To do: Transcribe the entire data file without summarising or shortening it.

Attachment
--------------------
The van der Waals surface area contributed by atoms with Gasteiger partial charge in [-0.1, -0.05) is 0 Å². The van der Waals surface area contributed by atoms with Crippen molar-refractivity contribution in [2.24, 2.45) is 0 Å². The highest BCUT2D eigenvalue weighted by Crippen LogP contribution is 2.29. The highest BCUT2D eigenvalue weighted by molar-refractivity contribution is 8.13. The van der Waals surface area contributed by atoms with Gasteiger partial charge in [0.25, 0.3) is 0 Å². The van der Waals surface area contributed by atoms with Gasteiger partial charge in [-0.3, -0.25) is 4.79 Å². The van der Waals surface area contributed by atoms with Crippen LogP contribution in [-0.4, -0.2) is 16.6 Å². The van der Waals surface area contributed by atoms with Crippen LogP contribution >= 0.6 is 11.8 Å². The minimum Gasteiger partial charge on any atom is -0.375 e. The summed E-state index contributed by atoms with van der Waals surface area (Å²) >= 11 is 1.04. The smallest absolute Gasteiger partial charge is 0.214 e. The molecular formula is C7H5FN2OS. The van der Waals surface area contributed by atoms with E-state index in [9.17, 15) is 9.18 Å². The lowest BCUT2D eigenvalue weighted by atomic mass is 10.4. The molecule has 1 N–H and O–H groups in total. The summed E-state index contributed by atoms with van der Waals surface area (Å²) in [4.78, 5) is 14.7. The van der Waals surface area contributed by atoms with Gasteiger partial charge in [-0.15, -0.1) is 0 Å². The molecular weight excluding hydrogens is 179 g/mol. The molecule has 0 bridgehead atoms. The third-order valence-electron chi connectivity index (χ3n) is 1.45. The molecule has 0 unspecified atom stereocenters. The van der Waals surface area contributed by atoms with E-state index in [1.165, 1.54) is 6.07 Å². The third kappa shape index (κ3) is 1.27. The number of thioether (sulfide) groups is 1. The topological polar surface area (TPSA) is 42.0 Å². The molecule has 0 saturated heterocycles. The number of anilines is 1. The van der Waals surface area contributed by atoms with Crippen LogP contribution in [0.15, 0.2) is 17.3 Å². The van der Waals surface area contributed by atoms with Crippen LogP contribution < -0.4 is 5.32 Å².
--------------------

The van der Waals surface area contributed by atoms with Gasteiger partial charge in [-0.1, -0.05) is 0 Å². The van der Waals surface area contributed by atoms with Crippen molar-refractivity contribution in [2.24, 2.45) is 0 Å². The highest BCUT2D eigenvalue weighted by Crippen LogP contribution is 2.29. The highest BCUT2D eigenvalue weighted by molar-refractivity contribution is 8.13. The van der Waals surface area contributed by atoms with Gasteiger partial charge in [0.25, 0.3) is 0 Å². The van der Waals surface area contributed by atoms with Gasteiger partial charge in [-0.3, -0.25) is 4.79 Å². The van der Waals surface area contributed by atoms with Crippen LogP contribution in [-0.4, -0.2) is 16.6 Å². The van der Waals surface area contributed by atoms with Crippen LogP contribution >= 0.6 is 11.8 Å². The minimum Gasteiger partial charge on any atom is -0.375 e. The summed E-state index contributed by atoms with van der Waals surface area (Å²) >= 11 is 1.04. The smallest absolute Gasteiger partial charge is 0.214 e. The molecular formula is C7H5FN2OS. The van der Waals surface area contributed by atoms with E-state index in [9.17, 15) is 9.18 Å². The lowest BCUT2D eigenvalue weighted by atomic mass is 10.4. The molecule has 1 N–H and O–H groups in total. The summed E-state index contributed by atoms with van der Waals surface area (Å²) in [4.78, 5) is 14.7. The van der Waals surface area contributed by atoms with Gasteiger partial charge in [-0.15, -0.1) is 0 Å². The molecular weight excluding hydrogens is 179 g/mol. The molecule has 0 bridgehead atoms. The third-order valence-electron chi connectivity index (χ3n) is 1.45. The molecule has 0 unspecified atom stereocenters. The van der Waals surface area contributed by atoms with E-state index in [1.165, 1.54) is 6.07 Å². The third kappa shape index (κ3) is 1.27. The number of thioether (sulfide) groups is 1. The topological polar surface area (TPSA) is 42.0 Å². The molecule has 0 saturated heterocycles. The number of anilines is 1. The van der Waals surface area contributed by atoms with Crippen LogP contribution in [0.15, 0.2) is 17.3 Å². The van der Waals surface area contributed by atoms with Crippen LogP contribution < -0.4 is 5.32 Å².